What is a callback in JavaScript? (With simple examples)

Callback functions are incredibly common in JavaScript. If you've read anything beyond very simple code, there's a strong chance it used callbacks.

So, what are they?

In JavaScript, a callback is a function that isn't immediately executed, but is instead passed to another function as a parameter. It is then executedβ€”or 'called back'β€”at a later point, in the body of the containing function.

Callbacks can be a little tricky to get your head around at first, but this article will break it down in simple terms. By the end, you'll have a solid understanding of what JavaScript callbacks are, how they work, and what they're used for in the real world.

In this article

How do callback functions work?

To grasp callbacks, you first have to understand that functions in JavaScript are objects. This means they can be stored in variables, passed as arguments to functions, created within functions, and returned from functionsβ€”just like any other object can. Because we can treat them like this, we say that they are first-class objects.

Consider the following example, in which the callback parameter is a function:

// The callback parameter is a function
const sumNumbers = function(num1, num2, callback) {
// Add the first two parameters
const result = num1 + num2;
// Call the callback function with the result

At this point, you might be wondering how this works exactly.

We've defined callback as the third parameter, and called it inside the sumNumbers function body, but how do we actually pass a function as the callback parameter?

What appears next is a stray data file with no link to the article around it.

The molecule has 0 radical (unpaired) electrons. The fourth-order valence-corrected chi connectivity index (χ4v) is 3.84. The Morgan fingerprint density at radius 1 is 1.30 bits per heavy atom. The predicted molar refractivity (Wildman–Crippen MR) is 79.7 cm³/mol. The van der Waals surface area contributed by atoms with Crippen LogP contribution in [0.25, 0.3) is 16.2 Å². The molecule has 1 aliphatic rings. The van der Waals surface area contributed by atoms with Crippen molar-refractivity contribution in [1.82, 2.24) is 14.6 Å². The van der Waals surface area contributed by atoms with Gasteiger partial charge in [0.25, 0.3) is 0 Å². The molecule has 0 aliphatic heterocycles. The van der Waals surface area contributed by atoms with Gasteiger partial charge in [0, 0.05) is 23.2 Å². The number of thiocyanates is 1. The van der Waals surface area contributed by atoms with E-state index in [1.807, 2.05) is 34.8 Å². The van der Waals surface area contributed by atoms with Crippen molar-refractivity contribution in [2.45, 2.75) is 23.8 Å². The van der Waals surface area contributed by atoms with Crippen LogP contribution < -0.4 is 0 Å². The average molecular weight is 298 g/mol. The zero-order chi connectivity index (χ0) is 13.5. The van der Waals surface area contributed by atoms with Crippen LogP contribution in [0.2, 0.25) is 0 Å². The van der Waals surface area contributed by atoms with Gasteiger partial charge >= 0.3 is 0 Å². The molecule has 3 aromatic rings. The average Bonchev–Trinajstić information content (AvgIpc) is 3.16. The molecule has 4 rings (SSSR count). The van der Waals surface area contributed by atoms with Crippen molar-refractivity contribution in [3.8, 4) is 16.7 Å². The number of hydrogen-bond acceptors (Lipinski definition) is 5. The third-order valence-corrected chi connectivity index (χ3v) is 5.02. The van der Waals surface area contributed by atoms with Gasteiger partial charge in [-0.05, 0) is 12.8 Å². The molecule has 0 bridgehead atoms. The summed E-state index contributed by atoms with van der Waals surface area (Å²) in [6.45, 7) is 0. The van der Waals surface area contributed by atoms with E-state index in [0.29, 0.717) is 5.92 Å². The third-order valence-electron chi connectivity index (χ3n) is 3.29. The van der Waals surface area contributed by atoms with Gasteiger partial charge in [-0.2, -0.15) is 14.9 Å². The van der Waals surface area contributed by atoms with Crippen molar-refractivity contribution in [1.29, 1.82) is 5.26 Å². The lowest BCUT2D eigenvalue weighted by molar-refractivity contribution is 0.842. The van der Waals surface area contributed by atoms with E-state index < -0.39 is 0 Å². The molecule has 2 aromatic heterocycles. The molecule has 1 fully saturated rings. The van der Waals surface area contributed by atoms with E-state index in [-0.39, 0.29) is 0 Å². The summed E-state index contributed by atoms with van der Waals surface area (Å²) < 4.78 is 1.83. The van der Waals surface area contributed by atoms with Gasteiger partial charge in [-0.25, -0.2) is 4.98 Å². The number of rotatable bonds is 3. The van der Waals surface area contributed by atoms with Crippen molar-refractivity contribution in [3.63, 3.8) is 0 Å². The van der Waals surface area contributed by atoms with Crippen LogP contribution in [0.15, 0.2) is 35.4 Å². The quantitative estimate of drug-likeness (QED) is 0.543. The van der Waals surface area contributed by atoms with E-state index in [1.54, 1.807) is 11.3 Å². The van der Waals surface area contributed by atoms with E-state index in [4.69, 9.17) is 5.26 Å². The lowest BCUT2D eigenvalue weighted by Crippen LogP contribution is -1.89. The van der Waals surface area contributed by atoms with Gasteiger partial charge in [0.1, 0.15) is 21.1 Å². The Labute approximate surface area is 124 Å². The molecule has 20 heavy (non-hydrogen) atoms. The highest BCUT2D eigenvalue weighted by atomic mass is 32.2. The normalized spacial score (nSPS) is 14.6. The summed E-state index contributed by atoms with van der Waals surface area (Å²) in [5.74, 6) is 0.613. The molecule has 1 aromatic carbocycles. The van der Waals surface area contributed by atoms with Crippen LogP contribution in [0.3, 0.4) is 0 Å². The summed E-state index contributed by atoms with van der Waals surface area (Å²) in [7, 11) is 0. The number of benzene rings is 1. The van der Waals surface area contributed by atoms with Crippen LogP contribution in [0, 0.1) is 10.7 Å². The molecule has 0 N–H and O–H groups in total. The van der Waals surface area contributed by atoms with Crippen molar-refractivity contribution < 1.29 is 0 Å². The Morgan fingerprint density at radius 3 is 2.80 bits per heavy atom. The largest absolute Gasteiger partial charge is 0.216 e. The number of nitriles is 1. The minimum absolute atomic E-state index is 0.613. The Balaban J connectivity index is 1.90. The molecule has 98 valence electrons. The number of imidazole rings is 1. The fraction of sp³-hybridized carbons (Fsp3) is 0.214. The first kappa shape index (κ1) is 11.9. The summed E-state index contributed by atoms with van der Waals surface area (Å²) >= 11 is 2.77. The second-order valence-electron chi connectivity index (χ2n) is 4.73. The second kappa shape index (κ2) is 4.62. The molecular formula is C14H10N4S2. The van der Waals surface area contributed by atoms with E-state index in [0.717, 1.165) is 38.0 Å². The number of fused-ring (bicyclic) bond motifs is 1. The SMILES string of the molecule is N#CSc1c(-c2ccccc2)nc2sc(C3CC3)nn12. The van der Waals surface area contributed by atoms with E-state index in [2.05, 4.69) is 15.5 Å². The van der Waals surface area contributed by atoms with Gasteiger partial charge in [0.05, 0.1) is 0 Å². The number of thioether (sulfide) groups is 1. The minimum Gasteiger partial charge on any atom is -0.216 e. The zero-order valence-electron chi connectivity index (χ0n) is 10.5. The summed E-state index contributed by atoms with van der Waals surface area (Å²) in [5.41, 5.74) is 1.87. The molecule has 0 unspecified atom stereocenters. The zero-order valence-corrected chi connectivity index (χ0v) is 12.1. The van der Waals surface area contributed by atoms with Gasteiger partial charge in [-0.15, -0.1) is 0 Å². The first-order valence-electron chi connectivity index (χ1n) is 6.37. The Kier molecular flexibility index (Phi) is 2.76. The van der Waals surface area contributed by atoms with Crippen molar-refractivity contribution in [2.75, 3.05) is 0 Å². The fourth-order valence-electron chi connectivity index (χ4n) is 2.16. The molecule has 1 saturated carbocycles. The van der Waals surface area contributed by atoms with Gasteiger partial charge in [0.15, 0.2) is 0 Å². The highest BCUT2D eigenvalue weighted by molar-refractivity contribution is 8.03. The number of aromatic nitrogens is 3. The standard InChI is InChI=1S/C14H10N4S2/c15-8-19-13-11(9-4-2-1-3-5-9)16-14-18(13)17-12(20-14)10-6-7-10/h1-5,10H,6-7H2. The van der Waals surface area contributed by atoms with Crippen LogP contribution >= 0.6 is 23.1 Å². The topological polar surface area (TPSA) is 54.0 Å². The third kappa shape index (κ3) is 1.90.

// Call the sumNumbers function like this
sumNumbers(2, 4, function(number) {
console.log("Yay, callback called! And the result was " + number);

See? The third parameter, defined earlier as callback, is in fact a function.

We're passing it here as an anonymous function (that is, a function without a name), but it's worth mentioning that we could just as easily pass a named function too; there's no difference. Writing it inline like this just makes for slightly shorter code examples.

We've seen two things so far: a function calling another function (sumNumbers calling callback) and a function being passed into another function as a parameter.

What are some real-world examples of callback functions?

A trivial example is enough to demonstrate the basic concept, but what about more complex use cases? What kind of things do we use callbacks for in real code?

Event handling

If you're working with client-side JavaScript, you'll often use event listeners.

The addEventListener() method sets up a callback function that will be called whenever the specified event is delivered to the target.

Here's an example from MDN which sets up an event listener to watch for mouse clicks on an element:

<table id="outside">
<tr><td id="t1">one</td></tr>
<tr><td id="t2">two</td></tr>
// Function to change the content of t2
function modifyText(new_text) {
const t2 = document.getElementById("t2");
t2.firstChild.nodeValue = new_text;

// Add event listener to table with an arrow function
const el = document.getElementById("outside");
el.addEventListener("click", () => {